Tokyo stocks closed Monday at 33-year highs as investor sentiment was boosted by a surge in U.S. stocks late last week and robust jobs data for May.

The 225-issue Nikkei Stock Average ended up 693.21 points, or 2.20 percent, from Friday at 32,217.43, its highest close since July 20, 1990, when Japan was experiencing an asset price bubble.

The broader Topix index finished 37.09 points, or 1.70 percent, higher at 2,219.79, its highest close since Aug. 1, 1990.

A roadside financial data screen in Tokyo on June 5, 2023, shows the 225-issue Nikkei Stock Average closing at 32,217.43, its highest finish since July 20, 1990, when Japan was experiencing an asset price bubble. (Kyodo) ==Kyodo

Every industry category except electric power and gas rose. Gainers were led by machinery, marine transportation, and textile and apparel shares.

The U.S. dollar remained firm in the lower 140 yen range after stronger-than-expected U.S. nonfarm payrolls growth in May reignited speculation that the Federal Reserve may not skip an interest rate hike this month, dealers said.

At 5 p.m., the U.S. dollar fetched 140.40-42 yen compared with 139.93-140.03 yen in New York and 138.99-139.02 yen in Tokyo at 5 p.m. Friday.

The euro was quoted at $1.0689-0691 and 150.08-12 yen against $1.0702-0712 and 149.78-88 yen in New York, and $1.0761-0762 and 149.58-62 yen in Tokyo late Friday afternoon.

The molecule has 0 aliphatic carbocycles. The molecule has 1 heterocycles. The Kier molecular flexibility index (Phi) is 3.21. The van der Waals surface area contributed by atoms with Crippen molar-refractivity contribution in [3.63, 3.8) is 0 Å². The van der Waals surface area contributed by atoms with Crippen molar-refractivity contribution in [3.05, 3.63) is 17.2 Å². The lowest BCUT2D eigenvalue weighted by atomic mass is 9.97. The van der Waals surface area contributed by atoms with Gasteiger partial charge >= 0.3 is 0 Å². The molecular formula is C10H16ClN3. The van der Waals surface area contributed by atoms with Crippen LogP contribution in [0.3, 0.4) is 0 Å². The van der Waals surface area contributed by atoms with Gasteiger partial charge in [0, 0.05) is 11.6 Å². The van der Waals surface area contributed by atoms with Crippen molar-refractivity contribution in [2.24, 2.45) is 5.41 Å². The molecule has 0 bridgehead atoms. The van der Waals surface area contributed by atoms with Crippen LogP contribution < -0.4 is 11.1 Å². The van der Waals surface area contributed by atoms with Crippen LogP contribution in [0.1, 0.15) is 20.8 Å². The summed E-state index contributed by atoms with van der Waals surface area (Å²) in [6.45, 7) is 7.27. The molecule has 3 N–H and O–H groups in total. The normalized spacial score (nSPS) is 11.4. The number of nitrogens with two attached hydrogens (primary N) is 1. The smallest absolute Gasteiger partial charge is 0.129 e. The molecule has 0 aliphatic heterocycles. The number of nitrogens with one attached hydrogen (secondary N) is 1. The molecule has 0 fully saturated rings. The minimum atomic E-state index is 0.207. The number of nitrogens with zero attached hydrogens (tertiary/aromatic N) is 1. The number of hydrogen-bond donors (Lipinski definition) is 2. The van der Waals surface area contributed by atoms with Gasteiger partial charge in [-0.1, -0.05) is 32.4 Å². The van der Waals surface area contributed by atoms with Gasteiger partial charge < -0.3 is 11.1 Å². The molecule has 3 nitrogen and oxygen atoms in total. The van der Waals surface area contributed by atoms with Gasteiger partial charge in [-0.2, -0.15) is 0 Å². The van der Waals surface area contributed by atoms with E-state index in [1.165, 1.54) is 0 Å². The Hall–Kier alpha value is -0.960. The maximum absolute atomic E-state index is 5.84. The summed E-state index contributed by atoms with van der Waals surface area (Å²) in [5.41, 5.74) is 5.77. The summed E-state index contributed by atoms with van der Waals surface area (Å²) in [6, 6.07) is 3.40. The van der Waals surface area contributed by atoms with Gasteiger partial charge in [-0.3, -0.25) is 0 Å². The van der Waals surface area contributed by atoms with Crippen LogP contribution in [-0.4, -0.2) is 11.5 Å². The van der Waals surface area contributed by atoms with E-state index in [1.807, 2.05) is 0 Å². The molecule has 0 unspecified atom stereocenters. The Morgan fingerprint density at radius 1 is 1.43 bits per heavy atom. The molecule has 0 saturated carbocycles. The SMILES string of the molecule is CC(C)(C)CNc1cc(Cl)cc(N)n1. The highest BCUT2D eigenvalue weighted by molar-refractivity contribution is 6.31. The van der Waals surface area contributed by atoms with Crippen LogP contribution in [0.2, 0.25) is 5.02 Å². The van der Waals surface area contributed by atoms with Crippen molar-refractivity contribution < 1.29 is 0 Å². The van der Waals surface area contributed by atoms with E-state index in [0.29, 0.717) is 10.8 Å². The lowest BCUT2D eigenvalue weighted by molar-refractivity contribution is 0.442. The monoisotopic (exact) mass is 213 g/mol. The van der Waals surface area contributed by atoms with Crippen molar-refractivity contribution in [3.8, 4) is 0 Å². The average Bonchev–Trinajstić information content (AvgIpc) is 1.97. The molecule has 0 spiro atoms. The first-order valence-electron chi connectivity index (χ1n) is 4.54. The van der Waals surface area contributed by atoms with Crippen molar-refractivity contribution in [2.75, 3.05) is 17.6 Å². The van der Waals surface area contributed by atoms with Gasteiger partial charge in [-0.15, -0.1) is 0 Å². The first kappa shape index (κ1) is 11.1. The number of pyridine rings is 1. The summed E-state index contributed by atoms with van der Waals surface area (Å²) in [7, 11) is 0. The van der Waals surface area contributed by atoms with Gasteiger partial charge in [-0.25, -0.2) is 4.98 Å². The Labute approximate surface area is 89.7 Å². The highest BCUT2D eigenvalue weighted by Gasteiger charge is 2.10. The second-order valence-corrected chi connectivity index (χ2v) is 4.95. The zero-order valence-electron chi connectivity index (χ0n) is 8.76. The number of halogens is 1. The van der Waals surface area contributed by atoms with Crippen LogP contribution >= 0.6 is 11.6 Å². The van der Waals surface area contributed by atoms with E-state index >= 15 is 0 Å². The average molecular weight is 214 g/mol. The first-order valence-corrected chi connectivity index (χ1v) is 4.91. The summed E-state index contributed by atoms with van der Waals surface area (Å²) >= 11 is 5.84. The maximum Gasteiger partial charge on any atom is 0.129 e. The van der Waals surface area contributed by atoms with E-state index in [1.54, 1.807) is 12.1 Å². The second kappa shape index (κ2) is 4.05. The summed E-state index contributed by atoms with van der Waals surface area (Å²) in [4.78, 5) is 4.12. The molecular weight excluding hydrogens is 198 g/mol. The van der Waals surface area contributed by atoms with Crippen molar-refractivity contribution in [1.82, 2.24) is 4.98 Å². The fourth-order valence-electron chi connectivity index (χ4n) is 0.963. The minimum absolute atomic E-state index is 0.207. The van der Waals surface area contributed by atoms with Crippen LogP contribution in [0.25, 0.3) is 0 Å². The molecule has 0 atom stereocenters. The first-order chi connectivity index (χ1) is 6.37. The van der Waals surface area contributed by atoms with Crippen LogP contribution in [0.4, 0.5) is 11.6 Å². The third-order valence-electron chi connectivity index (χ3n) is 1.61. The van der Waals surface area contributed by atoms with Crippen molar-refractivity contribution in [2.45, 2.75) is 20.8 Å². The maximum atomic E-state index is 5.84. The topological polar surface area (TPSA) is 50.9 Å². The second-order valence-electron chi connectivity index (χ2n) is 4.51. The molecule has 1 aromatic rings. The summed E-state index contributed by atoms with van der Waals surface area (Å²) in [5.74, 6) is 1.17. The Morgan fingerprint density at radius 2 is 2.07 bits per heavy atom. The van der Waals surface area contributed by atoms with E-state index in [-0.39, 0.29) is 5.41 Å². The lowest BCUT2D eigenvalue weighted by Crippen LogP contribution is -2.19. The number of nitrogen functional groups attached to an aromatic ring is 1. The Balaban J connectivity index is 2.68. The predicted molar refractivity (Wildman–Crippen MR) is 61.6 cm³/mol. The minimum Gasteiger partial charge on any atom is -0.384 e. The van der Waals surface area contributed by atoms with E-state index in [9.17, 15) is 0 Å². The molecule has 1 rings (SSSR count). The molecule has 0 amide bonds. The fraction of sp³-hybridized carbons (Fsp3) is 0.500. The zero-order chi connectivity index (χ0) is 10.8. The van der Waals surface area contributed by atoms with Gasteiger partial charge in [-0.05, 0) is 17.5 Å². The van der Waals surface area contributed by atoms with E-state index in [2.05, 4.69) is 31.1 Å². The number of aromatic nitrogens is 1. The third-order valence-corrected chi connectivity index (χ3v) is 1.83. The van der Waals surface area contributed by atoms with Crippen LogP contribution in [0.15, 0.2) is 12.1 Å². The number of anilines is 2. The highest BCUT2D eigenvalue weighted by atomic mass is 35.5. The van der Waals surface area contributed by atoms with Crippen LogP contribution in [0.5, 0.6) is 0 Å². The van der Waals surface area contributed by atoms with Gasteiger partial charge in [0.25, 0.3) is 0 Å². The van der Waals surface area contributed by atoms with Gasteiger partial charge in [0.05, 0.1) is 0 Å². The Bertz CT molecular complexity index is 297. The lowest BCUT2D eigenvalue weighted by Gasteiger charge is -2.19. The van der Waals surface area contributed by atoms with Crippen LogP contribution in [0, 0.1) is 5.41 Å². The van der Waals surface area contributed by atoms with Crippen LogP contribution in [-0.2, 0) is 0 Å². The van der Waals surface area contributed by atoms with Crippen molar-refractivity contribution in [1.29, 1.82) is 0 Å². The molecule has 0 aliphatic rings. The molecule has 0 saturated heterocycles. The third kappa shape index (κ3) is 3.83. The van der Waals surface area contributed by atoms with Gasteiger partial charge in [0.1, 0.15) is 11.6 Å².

The yield on the benchmark 10-year Japanese government bond rose 0.020 percentage point from Friday's close to 0.430 percent, tracking a rise in long-term U.S. Treasury yields late last week.

Tokyo stocks shot higher from the outset, extending gains toward the market close with active last-minute buying kicking in.

Investor sentiment was boosted after the Dow Jones Industrial Average finished up more than 700 points Friday, its biggest points gain since Nov. 30 last year, following the robust jobs data and a deal to avert a potential U.S. default, brokers said.

"Concerns about an imminent recession have eased as the data show that the economy is performing well," said Masahiro Ichikawa, chief market strategist at Sumitomo Mitsui DS Asset Management Co.

With the slight depreciation of the yen also helping to push Japanese stocks up, market participants are now awaiting the Fed's policy meeting next week, Ichikawa added.

The meeting will be "crucial in confirming whether the Fed will maintain its current rates or make changes based on economic data and other factors," he said.

Stocks were also buoyed by oil-related shares after Saudi Arabia said Sunday it will cut production by 1 million barrels per day in July as part of a deal between the Organization of the Petroleum Exporting Countries and other major oil producers, brokers said.

The group known as OPEC+ agreed to extend its output reduction until the end of 2024.

Among energy-related issues, oil explorer Inpex climbed 42.5 yen, or 2.8 percent, to 1,557.5 yen, while refiner Eneos Holdings was up 10 yen, or 2.1 percent, at 478.6 yen.